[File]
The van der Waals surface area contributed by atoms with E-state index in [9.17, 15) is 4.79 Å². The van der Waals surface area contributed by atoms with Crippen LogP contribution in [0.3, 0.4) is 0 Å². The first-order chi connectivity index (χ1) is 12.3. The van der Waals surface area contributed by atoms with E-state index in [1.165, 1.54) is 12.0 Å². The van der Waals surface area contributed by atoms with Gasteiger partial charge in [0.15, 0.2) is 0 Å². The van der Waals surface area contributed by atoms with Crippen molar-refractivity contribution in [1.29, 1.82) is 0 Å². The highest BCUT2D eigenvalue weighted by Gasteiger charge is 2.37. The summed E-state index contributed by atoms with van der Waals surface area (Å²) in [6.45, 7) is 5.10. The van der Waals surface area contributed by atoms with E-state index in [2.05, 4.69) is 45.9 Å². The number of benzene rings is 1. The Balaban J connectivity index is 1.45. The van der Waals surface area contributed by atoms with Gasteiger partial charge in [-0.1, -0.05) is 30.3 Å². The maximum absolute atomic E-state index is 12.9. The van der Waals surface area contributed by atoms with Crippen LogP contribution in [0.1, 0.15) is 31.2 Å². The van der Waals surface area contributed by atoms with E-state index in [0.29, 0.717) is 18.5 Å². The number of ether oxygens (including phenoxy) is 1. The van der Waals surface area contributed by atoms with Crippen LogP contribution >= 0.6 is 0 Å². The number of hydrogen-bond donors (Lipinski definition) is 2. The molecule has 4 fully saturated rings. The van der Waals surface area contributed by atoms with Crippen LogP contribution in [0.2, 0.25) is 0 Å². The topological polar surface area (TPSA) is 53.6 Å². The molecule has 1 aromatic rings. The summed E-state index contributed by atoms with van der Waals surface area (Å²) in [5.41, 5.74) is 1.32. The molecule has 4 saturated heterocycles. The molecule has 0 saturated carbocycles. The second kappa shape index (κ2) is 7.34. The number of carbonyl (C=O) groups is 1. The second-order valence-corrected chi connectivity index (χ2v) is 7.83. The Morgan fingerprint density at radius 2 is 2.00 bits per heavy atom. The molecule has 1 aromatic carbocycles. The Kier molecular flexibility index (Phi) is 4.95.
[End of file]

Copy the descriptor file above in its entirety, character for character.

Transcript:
The van der Waals surface area contributed by atoms with E-state index in [9.17, 15) is 4.79 Å². The van der Waals surface area contributed by atoms with Crippen LogP contribution in [0.3, 0.4) is 0 Å². The first-order chi connectivity index (χ1) is 12.3. The van der Waals surface area contributed by atoms with E-state index in [1.165, 1.54) is 12.0 Å². The van der Waals surface area contributed by atoms with Gasteiger partial charge in [0.15, 0.2) is 0 Å². The van der Waals surface area contributed by atoms with Crippen molar-refractivity contribution in [1.29, 1.82) is 0 Å². The highest BCUT2D eigenvalue weighted by Gasteiger charge is 2.37. The summed E-state index contributed by atoms with van der Waals surface area (Å²) in [6.45, 7) is 5.10. The van der Waals surface area contributed by atoms with E-state index in [2.05, 4.69) is 45.9 Å². The number of benzene rings is 1. The Balaban J connectivity index is 1.45. The van der Waals surface area contributed by atoms with Gasteiger partial charge in [-0.1, -0.05) is 30.3 Å². The maximum absolute atomic E-state index is 12.9. The van der Waals surface area contributed by atoms with Crippen LogP contribution in [0.1, 0.15) is 31.2 Å². The van der Waals surface area contributed by atoms with E-state index in [0.29, 0.717) is 18.5 Å². The number of ether oxygens (including phenoxy) is 1. The van der Waals surface area contributed by atoms with Crippen LogP contribution >= 0.6 is 0 Å². The number of hydrogen-bond donors (Lipinski definition) is 2. The molecule has 4 fully saturated rings. The van der Waals surface area contributed by atoms with Crippen LogP contribution in [0.2, 0.25) is 0 Å². The topological polar surface area (TPSA) is 53.6 Å². The molecule has 1 aromatic rings. The summed E-state index contributed by atoms with van der Waals surface area (Å²) in [5.41, 5.74) is 1.32. The molecule has 4 saturated heterocycles. The molecule has 0 saturated carbocycles. The second kappa shape index (κ2) is 7.34. The number of carbonyl (C=O) groups is 1. The second-order valence-corrected chi connectivity index (χ2v) is 7.83. The Morgan fingerprint density at radius 2 is 2.00 bits per heavy atom. The molecule has 1 aromatic carbocycles. The Kier molecular flexibility index (Phi) is 4.95.